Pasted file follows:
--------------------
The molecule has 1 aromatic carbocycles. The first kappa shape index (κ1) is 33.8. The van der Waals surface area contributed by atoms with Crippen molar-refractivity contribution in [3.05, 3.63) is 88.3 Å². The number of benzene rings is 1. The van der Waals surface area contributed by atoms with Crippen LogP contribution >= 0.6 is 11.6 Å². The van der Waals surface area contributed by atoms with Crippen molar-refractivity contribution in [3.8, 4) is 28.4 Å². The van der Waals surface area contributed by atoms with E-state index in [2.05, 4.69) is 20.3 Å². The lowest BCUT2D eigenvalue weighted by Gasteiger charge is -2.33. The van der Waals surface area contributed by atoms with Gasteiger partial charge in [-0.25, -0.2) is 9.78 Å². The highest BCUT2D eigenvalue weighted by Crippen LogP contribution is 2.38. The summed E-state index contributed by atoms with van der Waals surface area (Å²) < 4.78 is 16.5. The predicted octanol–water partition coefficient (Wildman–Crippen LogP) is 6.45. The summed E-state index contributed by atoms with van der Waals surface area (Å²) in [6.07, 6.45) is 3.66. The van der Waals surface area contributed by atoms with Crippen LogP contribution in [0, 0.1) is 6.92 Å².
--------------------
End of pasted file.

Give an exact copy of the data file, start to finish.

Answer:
The molecule has 1 aromatic carbocycles. The first kappa shape index (κ1) is 33.8. The van der Waals surface area contributed by atoms with Crippen molar-refractivity contribution in [3.05, 3.63) is 88.3 Å². The number of benzene rings is 1. The van der Waals surface area contributed by atoms with Crippen LogP contribution >= 0.6 is 11.6 Å². The van der Waals surface area contributed by atoms with Crippen molar-refractivity contribution in [3.8, 4) is 28.4 Å². The van der Waals surface area contributed by atoms with E-state index in [2.05, 4.69) is 20.3 Å². The lowest BCUT2D eigenvalue weighted by Gasteiger charge is -2.33. The van der Waals surface area contributed by atoms with Gasteiger partial charge in [-0.25, -0.2) is 9.78 Å². The highest BCUT2D eigenvalue weighted by Crippen LogP contribution is 2.38. The summed E-state index contributed by atoms with van der Waals surface area (Å²) < 4.78 is 16.5. The predicted octanol–water partition coefficient (Wildman–Crippen LogP) is 6.45. The summed E-state index contributed by atoms with van der Waals surface area (Å²) in [6.07, 6.45) is 3.66. The van der Waals surface area contributed by atoms with Crippen LogP contribution in [0, 0.1) is 6.92 Å².